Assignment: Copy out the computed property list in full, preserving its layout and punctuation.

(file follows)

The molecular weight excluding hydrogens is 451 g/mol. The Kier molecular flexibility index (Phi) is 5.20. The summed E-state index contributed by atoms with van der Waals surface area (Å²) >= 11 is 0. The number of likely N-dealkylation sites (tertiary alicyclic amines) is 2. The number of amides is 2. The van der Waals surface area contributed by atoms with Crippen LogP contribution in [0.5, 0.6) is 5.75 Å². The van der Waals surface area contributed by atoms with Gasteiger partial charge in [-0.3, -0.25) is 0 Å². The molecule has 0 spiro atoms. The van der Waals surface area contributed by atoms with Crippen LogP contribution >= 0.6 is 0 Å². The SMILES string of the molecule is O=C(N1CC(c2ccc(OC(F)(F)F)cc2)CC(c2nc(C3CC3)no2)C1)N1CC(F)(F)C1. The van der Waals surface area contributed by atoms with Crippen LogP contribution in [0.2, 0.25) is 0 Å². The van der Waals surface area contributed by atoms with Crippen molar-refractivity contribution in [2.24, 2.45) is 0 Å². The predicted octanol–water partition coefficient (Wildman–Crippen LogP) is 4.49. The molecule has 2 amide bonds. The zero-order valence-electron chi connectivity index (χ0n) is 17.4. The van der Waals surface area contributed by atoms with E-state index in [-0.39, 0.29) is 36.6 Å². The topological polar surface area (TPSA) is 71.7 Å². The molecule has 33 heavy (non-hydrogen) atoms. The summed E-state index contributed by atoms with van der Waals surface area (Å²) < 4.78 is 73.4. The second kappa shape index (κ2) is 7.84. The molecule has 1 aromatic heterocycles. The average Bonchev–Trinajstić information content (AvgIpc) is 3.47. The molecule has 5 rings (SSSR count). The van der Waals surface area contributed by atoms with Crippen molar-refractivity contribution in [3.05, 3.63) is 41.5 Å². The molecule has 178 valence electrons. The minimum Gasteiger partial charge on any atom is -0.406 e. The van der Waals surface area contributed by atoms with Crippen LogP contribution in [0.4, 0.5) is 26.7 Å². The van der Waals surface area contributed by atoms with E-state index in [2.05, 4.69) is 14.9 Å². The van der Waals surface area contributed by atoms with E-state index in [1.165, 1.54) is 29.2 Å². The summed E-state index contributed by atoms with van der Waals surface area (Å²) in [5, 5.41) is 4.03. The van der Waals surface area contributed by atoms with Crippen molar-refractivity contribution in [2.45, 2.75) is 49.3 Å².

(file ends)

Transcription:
The molecular weight excluding hydrogens is 451 g/mol. The Kier molecular flexibility index (Phi) is 5.20. The summed E-state index contributed by atoms with van der Waals surface area (Å²) >= 11 is 0. The number of likely N-dealkylation sites (tertiary alicyclic amines) is 2. The number of amides is 2. The van der Waals surface area contributed by atoms with Crippen LogP contribution in [0.5, 0.6) is 5.75 Å². The van der Waals surface area contributed by atoms with Gasteiger partial charge in [-0.3, -0.25) is 0 Å². The molecule has 0 spiro atoms. The van der Waals surface area contributed by atoms with Crippen LogP contribution >= 0.6 is 0 Å². The SMILES string of the molecule is O=C(N1CC(c2ccc(OC(F)(F)F)cc2)CC(c2nc(C3CC3)no2)C1)N1CC(F)(F)C1. The van der Waals surface area contributed by atoms with Crippen LogP contribution in [0.2, 0.25) is 0 Å². The van der Waals surface area contributed by atoms with Crippen molar-refractivity contribution in [2.24, 2.45) is 0 Å². The predicted octanol–water partition coefficient (Wildman–Crippen LogP) is 4.49. The molecule has 2 amide bonds. The zero-order valence-electron chi connectivity index (χ0n) is 17.4. The van der Waals surface area contributed by atoms with E-state index in [-0.39, 0.29) is 36.6 Å². The topological polar surface area (TPSA) is 71.7 Å². The molecule has 33 heavy (non-hydrogen) atoms. The summed E-state index contributed by atoms with van der Waals surface area (Å²) < 4.78 is 73.4. The second kappa shape index (κ2) is 7.84. The molecule has 1 aromatic heterocycles. The average Bonchev–Trinajstić information content (AvgIpc) is 3.47. The molecule has 5 rings (SSSR count). The van der Waals surface area contributed by atoms with Crippen molar-refractivity contribution in [3.05, 3.63) is 41.5 Å². The molecule has 178 valence electrons. The minimum Gasteiger partial charge on any atom is -0.406 e. The van der Waals surface area contributed by atoms with Crippen LogP contribution in [0.4, 0.5) is 26.7 Å². The van der Waals surface area contributed by atoms with E-state index in [2.05, 4.69) is 14.9 Å². The van der Waals surface area contributed by atoms with E-state index in [1.165, 1.54) is 29.2 Å². The summed E-state index contributed by atoms with van der Waals surface area (Å²) in [5, 5.41) is 4.03. The van der Waals surface area contributed by atoms with Crippen molar-refractivity contribution in [2.45, 2.75) is 49.3 Å².